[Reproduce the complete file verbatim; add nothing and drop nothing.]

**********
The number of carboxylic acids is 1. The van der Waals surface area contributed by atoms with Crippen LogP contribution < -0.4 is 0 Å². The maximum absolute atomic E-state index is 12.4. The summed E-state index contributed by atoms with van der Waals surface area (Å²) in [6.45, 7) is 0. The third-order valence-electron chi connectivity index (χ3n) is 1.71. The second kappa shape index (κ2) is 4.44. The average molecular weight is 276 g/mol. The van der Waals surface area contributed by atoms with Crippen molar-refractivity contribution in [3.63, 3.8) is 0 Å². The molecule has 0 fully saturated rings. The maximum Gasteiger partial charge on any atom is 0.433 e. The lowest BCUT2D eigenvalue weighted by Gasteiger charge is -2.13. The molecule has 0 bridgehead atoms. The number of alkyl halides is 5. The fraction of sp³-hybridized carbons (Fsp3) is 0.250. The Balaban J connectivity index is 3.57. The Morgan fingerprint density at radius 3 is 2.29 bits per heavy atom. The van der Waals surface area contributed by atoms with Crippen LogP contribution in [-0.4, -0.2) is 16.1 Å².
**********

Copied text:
The number of carboxylic acids is 1. The van der Waals surface area contributed by atoms with Crippen LogP contribution < -0.4 is 0 Å². The maximum absolute atomic E-state index is 12.4. The summed E-state index contributed by atoms with van der Waals surface area (Å²) in [6.45, 7) is 0. The third-order valence-electron chi connectivity index (χ3n) is 1.71. The second kappa shape index (κ2) is 4.44. The average molecular weight is 276 g/mol. The van der Waals surface area contributed by atoms with Crippen molar-refractivity contribution in [3.63, 3.8) is 0 Å². The molecule has 0 fully saturated rings. The maximum Gasteiger partial charge on any atom is 0.433 e. The lowest BCUT2D eigenvalue weighted by Gasteiger charge is -2.13. The molecule has 0 bridgehead atoms. The number of alkyl halides is 5. The fraction of sp³-hybridized carbons (Fsp3) is 0.250. The Balaban J connectivity index is 3.57. The Morgan fingerprint density at radius 3 is 2.29 bits per heavy atom. The van der Waals surface area contributed by atoms with Crippen LogP contribution in [-0.4, -0.2) is 16.1 Å².